He may have nine million followers on Twitter to whom he can espouse his political views, but Russell Brand’s anti-voting stance was dealt short shrift by an audience of young voters at last night’s i debate.
The motion “Young people shouldn’t bother voting in May because politicians have given up on them” was summarily rejected, with only a handful of audience members expressing support.
Green Party leader Natalie Bennett kicked off proceedings by offering an apology “on behalf of my generation” to young people. “We made a right mess of things,” she said.
Greg Mulholland, Liberal Democrat for Leeds North, was asked to address “the elephant in the room” for his party – tuition fees.
He conceded that “yes, the Liberal Democrats broke their promise” but added: “There are more people going to university now, there more people from disadvantaged backgrounds than there were before and people are paying less back every month on lower incomes.”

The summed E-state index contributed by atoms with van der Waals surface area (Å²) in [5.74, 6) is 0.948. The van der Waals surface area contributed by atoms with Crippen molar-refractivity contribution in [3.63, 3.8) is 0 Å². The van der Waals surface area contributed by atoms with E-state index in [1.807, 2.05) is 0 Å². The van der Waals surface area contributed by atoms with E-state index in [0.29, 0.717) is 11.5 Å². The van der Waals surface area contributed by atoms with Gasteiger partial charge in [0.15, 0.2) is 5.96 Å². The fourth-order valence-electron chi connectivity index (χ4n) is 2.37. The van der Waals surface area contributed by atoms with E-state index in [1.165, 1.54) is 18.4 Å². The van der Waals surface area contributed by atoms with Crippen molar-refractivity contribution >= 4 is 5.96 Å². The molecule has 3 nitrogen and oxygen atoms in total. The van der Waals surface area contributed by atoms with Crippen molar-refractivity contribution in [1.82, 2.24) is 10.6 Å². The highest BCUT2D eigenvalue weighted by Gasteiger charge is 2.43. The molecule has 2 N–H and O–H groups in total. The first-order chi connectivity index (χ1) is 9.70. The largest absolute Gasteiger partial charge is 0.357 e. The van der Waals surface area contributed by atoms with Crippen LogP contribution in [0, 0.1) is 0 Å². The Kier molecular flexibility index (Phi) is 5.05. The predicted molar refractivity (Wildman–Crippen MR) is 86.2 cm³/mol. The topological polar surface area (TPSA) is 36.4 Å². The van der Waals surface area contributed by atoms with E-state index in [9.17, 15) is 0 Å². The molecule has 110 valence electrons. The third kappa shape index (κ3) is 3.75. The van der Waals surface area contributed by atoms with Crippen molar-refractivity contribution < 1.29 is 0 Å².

He went on to say he wanted a graduate tax “solely based on the amount you earn”. With lively debate between the panel, Conservative MP Sam Gyimah said that the Greens’ policies made The Communist Manifesto look like a “right-wing tract”.
Lisa Markwell, editor of i’s sister paper The Independent on Sunday, also sat on the panel alongside shadow Communities Secretary Hilary Benn.
Among the topics discussed at the event, hosted at the Howard Assembly Room in Leeds, were Europe and electoral reform.
Sadiq Khan recently told i that he was concerned young people were being neglected by politicians as they increasingly courted “silver voters”.
The shadow Justice Secretary said: “If you speak candidly to any campaign manager they will say that they concentrate their energies disproportionately on those they know are going to vote.”
Natalie Bennett’s opposition to the prospect of the TTIP free trade deal – which critics say could threaten the NHS – got the night’s biggest cheer.Reuse content